Johan Sebastian BACH (1685-1750)
Partita No.5 in G major BWV 829 [13:18]
Concerto in F major in the Italian Style BWV 971 [11:58]
Prelude and Fugue No.7 in E flat major BWV 876 [3:58]
Prelude and Fugue No.22 in B flat minor BWV 891 [6:04]
Prelude and Fugue No.9 in E major BWV 878 [5:54]
Prelude and Fugue No.14 in F sharp minor BWV 883 [6:59]
Concerto in D minor for keyboard and strings BWV 1052* [22:19]
Glenn Gould (piano)
Toronto Symphony Orchestra/Sir Ernest MacMillan*
rec. radio, Toronto, 1952-1954 and 29 March 1955*
Since this release is entirely lacking in documentation about either the music or the genesis of these recordings, I don’t feel particularly inclined to return the non-favour with an extended review. The same BWV 829, 971 and 1052 have already appeared on the Canadian Broadcasting label CBC PSCD 2005, BWV 829 on Naxos, and this and BWV 1052 on the Urania label. While the Partita No. 5 in G major is a pretty decent recording in its own right the Concerto in F major in the Italian Style is very nasal and thin, and the Concerto in D minor for keyboard and strings is not too bad but rather dated sounding in mildly grainy mono.
One of the few announcements in the booklet is that these recordings have been ‘Digitally Re-mastered by Danilo Prefumo at Philip & Cyril Studio, Vignate (Milan), March 2011. Prefumo has done as good a job as I can imagine possible, but aside from possibly a little extra bass and perhaps a bit more air around the notes there’s not a huge difference in any of the versions named. Basically, if you want Glenn Gould in this repertoire there are far better sources. His first 1957 Columbia recording of the Partita No. 5 and the Concerto in D minor with the Columbia Symphony Orchestra is available on a very nicely re-mastered Naxos release, 8.112049, and you can have this earlier 1954 Partita No. 5 in equally good sound paired with the famous 1955 Goldberg Variations on Naxos 8.111247. All of these plus the Preludes and Fugues can also be found on the Documents label, 232552, a 2 CD release called ‘Glenn Gould ...Plays Bach’ with more than half decent transfers, and which actually has booklet notes.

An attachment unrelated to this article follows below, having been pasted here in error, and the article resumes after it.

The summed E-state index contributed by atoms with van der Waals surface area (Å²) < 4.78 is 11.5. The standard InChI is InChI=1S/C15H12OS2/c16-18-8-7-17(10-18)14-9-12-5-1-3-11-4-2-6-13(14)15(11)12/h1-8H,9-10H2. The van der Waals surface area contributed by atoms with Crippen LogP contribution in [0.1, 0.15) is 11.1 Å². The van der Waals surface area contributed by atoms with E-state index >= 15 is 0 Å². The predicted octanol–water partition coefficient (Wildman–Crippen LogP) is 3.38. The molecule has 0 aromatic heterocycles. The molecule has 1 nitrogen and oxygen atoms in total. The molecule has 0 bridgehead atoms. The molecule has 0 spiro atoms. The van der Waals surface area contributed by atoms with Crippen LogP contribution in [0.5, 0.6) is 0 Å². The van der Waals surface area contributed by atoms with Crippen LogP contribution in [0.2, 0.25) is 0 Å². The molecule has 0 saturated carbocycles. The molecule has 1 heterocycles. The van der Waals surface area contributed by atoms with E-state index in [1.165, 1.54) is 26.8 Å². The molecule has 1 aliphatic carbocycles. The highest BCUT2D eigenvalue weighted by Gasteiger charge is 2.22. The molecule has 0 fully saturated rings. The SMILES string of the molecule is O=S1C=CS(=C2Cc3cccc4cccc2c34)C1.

The Preludes and Fugues are of interest. The prelude of BWV 876 is more headlong and less well controlled than the 1970s CBS recording, though the fugue is by contrast far more meditative and nearly a minute longer than the later version. The prelude to BWV 891 is again more sprightly than the earlier version, though if you thought that the ‘discovery of slowness’ was being given the lie then the following fugue turns this on its head once again, swifter in the earlier recording, the later version allowing more time for the lines to develop. One of my favourites, the earlier prelude to BWV 878 is more stately, the fugue even more so, adding exactly an extra minute at 2:47. BWV 883 is beautifully done, showing how sensitive Gould could be in both the prelude and the fugue. His shorter notes are very much in evidence in the later CBS recording. This stylistic development is arguably more mannered, though certainly adds an extra layer of individuality.
Glenn Gould explorers may be interested in this release if it has some BWV numbers which they need to add to their collections, but on its own it takes too much for granted and adds little or nothing of value to our stock of knowledge other than illuminating some of the ever changing thoughts Gould had on Bach in CD form. My recommendation in any case would be to look for his later recordings on the Sony Classics label, or check out the Mark Obert-Thorn re-masterings on those well documented Naxos releases.
Dominy Clements
They haven’t bothered, so why should we?